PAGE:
Daily Tech Digest - October 30, 2021

Ransomware Attacks Are Evolving. Your Security Strategy Should, Too

Modern ransomware attacks typically include various tactics like social engineering, email phishing, malicious email links and exploiting vulnerabilities in unpatched software to infiltrate environments and deploy malware. What that means is that there are no days off from maintaining good cyber-hygiene. But there’s another challenge: As an organization’s defense strategies against common threats and attack methods improve, bad actors will adjust their approach to find new points of vulnerability. Thus, threat detection and response require real-time monitoring of various channels and networks, which can feel like a never-ending game of whack-a-mole. So how can organizations ensure they stay one step ahead, if they don’t know where the next attack will target? The only practical approach is for organizations to implement a layered security strategy that includes a balance between prevention, threat detection and remediation – starting with a zero-trust security strategy. Initiating zero-trust security requires both an operational framework and a set of key technologies designed for modern enterprises to better secure digital assets.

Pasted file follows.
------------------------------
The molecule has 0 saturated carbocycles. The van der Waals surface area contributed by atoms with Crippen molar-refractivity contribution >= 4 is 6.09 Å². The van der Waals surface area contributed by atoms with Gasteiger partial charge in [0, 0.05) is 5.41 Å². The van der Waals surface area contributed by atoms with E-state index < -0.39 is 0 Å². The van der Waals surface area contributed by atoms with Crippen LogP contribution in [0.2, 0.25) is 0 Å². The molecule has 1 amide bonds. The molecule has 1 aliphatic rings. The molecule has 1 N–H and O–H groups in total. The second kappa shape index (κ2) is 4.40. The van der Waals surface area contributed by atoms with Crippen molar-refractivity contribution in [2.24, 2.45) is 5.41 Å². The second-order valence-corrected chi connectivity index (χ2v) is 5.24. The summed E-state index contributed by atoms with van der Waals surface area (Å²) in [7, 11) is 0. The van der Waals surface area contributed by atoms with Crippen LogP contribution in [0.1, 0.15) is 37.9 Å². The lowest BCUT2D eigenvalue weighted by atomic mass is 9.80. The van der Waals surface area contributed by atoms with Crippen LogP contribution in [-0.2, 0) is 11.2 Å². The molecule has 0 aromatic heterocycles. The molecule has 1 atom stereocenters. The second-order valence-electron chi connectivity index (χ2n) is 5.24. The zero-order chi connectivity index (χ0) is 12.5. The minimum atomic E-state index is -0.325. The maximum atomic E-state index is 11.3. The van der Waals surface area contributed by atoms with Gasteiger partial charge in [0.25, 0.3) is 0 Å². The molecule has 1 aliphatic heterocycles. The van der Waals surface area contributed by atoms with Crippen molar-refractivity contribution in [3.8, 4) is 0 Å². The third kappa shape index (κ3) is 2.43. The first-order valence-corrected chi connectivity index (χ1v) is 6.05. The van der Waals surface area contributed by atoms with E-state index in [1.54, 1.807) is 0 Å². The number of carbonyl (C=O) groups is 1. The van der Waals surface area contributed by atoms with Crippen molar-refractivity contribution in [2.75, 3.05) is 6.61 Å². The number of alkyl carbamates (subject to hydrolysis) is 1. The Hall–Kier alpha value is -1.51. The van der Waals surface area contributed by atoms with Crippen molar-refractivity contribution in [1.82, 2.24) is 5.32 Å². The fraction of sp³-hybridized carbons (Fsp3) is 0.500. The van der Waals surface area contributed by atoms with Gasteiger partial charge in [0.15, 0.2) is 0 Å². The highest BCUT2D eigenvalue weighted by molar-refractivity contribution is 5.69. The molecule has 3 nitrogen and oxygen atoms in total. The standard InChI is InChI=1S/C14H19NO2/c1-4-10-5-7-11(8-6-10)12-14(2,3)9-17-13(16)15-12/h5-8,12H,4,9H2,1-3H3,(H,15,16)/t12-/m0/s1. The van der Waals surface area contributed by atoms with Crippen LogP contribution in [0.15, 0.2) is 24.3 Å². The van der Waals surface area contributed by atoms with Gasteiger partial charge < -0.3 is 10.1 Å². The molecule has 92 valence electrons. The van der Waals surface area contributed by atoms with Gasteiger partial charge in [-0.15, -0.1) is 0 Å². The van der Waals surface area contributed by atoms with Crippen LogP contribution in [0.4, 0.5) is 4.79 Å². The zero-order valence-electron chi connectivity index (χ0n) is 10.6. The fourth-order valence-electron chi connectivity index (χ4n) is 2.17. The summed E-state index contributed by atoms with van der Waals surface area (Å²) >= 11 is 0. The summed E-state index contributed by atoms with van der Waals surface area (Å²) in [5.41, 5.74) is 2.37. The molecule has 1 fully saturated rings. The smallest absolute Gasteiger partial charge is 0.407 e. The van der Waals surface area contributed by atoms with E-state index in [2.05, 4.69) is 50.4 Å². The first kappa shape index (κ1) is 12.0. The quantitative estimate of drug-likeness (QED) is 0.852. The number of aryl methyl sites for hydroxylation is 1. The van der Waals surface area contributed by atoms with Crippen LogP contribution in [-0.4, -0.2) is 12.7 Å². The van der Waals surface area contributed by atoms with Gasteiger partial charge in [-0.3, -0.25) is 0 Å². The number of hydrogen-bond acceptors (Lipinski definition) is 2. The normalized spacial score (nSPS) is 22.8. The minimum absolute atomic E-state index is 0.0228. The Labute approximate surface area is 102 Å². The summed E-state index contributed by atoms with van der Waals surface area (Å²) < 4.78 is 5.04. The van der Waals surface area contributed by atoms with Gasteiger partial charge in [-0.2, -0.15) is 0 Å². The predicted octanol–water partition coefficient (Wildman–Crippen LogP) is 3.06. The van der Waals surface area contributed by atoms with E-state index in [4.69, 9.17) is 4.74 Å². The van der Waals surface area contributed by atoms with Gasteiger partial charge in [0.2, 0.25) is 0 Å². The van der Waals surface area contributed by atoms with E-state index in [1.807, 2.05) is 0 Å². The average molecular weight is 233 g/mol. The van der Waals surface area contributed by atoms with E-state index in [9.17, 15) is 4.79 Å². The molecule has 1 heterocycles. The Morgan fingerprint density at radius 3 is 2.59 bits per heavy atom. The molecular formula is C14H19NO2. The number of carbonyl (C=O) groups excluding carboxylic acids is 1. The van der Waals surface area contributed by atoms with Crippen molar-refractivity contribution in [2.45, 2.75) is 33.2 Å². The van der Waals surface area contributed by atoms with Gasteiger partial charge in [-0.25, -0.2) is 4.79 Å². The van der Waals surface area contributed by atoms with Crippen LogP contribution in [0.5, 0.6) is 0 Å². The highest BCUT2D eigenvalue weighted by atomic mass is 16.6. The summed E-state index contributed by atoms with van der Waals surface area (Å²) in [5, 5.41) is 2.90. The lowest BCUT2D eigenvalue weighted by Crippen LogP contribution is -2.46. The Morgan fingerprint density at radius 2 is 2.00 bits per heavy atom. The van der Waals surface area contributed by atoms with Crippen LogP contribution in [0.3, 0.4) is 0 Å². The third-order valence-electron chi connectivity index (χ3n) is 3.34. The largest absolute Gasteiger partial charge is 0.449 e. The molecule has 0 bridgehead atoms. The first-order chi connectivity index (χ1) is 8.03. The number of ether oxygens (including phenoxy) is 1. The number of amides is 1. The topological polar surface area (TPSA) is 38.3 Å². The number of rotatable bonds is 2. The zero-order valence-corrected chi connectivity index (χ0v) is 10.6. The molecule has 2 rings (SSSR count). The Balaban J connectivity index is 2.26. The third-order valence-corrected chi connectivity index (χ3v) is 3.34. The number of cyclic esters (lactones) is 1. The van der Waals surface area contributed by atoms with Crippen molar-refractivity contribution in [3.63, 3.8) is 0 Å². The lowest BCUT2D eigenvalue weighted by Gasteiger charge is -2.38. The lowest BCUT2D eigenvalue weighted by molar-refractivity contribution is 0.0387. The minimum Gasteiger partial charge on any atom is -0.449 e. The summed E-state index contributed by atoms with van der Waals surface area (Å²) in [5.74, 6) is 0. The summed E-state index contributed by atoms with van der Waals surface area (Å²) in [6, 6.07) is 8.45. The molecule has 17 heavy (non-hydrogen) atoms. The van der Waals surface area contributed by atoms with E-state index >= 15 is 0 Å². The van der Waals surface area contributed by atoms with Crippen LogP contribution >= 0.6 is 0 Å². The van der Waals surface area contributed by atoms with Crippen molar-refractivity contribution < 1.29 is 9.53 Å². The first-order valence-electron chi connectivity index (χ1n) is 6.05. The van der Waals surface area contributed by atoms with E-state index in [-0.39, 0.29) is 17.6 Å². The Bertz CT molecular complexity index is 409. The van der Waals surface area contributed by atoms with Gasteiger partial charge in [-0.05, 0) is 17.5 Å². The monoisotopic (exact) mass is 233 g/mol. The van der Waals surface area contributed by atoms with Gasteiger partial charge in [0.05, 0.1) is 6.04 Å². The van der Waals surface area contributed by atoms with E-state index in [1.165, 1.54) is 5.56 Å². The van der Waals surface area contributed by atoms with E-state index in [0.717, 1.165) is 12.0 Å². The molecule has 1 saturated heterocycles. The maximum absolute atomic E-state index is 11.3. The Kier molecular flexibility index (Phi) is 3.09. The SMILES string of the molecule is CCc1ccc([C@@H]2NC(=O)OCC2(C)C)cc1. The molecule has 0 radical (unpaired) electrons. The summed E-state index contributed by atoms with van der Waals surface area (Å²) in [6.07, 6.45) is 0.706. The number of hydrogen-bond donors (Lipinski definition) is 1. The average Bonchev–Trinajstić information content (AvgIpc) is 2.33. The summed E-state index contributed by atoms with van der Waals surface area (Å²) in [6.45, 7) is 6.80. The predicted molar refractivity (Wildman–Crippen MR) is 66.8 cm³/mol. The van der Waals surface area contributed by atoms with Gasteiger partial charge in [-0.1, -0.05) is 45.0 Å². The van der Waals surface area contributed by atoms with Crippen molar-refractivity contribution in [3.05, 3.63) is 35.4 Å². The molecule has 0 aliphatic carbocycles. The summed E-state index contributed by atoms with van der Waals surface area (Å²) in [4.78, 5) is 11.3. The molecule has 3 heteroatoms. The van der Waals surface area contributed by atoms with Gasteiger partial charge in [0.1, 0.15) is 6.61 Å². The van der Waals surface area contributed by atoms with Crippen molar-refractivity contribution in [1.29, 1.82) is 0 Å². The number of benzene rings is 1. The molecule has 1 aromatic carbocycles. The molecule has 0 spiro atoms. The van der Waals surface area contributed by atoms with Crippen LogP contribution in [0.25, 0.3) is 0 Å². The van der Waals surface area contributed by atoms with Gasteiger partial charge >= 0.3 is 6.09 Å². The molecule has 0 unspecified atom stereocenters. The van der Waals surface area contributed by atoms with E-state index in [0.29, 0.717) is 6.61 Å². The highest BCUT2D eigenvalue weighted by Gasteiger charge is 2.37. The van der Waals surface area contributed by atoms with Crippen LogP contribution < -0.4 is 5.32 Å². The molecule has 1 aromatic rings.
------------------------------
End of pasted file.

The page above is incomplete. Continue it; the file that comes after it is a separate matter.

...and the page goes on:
Stateful Applications in Kubernetes: It Pays to Plan Ahead

Maybe you want to go with a pure cloud solution, like Google Kubernetes Engine (GKE), Amazon Elastic Kubernetes Service (EKS) or Azure Kubernetes Service (AKS). Or perhaps you want to use your on-premises data center for solutions like RedHat’s OpenShift or Rancher. You’ll need to evaluate all the different components required to get your cluster up and running. For instance, you’ll likely have a preferred container network interface (CNI) plugin that meets your project’s requirements and drives your cluster’s networking. Once your clusters are operational and you’ve completed the development phase, you’ll begin testing your application. But now, your platform team is struggling to maintain your stateful application’s availability and reliability. As part of your stateful application, you’ve been using a database like Cassandra, MongoDB or MySQL. Every time a container is restarted, you begin to see errors in your database. You can prevent these errors with some manual intervention, but then you’re missing out on the native automation capabilities of Kubernetes.